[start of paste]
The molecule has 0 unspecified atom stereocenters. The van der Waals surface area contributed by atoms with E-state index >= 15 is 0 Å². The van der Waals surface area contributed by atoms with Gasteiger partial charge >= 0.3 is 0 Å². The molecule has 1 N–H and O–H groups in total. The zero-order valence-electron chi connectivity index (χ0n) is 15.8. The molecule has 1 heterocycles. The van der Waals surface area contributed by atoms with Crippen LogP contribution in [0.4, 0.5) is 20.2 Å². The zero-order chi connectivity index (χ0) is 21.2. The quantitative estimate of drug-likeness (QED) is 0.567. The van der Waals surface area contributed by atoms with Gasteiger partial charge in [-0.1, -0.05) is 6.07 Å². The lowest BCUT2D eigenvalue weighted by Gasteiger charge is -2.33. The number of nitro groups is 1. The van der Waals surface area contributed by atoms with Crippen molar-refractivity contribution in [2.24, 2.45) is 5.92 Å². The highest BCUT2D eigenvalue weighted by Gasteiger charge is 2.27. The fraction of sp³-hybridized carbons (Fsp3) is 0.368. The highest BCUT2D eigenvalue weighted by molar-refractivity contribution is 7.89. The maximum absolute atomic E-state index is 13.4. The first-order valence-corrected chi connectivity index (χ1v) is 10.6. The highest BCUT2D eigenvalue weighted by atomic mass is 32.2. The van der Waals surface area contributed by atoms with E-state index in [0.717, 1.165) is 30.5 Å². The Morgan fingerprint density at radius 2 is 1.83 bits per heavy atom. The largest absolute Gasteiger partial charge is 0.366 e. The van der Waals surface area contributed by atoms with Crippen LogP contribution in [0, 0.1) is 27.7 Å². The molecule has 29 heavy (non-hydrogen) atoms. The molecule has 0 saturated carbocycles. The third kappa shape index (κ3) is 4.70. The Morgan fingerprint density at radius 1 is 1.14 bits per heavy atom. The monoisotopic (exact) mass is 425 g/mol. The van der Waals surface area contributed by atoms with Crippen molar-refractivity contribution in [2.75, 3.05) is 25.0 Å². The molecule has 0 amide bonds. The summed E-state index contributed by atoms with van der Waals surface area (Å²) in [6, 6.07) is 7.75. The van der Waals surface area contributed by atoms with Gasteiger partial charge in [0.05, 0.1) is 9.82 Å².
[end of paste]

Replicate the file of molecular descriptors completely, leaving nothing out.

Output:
The molecule has 0 unspecified atom stereocenters. The van der Waals surface area contributed by atoms with E-state index >= 15 is 0 Å². The van der Waals surface area contributed by atoms with Gasteiger partial charge >= 0.3 is 0 Å². The molecule has 1 N–H and O–H groups in total. The zero-order valence-electron chi connectivity index (χ0n) is 15.8. The molecule has 1 heterocycles. The van der Waals surface area contributed by atoms with Crippen LogP contribution in [0.4, 0.5) is 20.2 Å². The zero-order chi connectivity index (χ0) is 21.2. The quantitative estimate of drug-likeness (QED) is 0.567. The van der Waals surface area contributed by atoms with Gasteiger partial charge in [-0.1, -0.05) is 6.07 Å². The lowest BCUT2D eigenvalue weighted by Gasteiger charge is -2.33. The number of nitro groups is 1. The van der Waals surface area contributed by atoms with Crippen molar-refractivity contribution in [2.24, 2.45) is 5.92 Å². The highest BCUT2D eigenvalue weighted by Gasteiger charge is 2.27. The fraction of sp³-hybridized carbons (Fsp3) is 0.368. The highest BCUT2D eigenvalue weighted by molar-refractivity contribution is 7.89. The maximum absolute atomic E-state index is 13.4. The first-order valence-corrected chi connectivity index (χ1v) is 10.6. The highest BCUT2D eigenvalue weighted by atomic mass is 32.2. The van der Waals surface area contributed by atoms with E-state index in [0.717, 1.165) is 30.5 Å². The Morgan fingerprint density at radius 2 is 1.83 bits per heavy atom. The largest absolute Gasteiger partial charge is 0.366 e. The van der Waals surface area contributed by atoms with Crippen LogP contribution in [0, 0.1) is 27.7 Å². The molecule has 29 heavy (non-hydrogen) atoms. The molecule has 0 saturated carbocycles. The third kappa shape index (κ3) is 4.70. The Morgan fingerprint density at radius 1 is 1.14 bits per heavy atom. The monoisotopic (exact) mass is 425 g/mol. The van der Waals surface area contributed by atoms with Crippen molar-refractivity contribution in [2.75, 3.05) is 25.0 Å². The molecule has 0 amide bonds. The summed E-state index contributed by atoms with van der Waals surface area (Å²) in [6, 6.07) is 7.75. The van der Waals surface area contributed by atoms with Gasteiger partial charge in [0.05, 0.1) is 9.82 Å².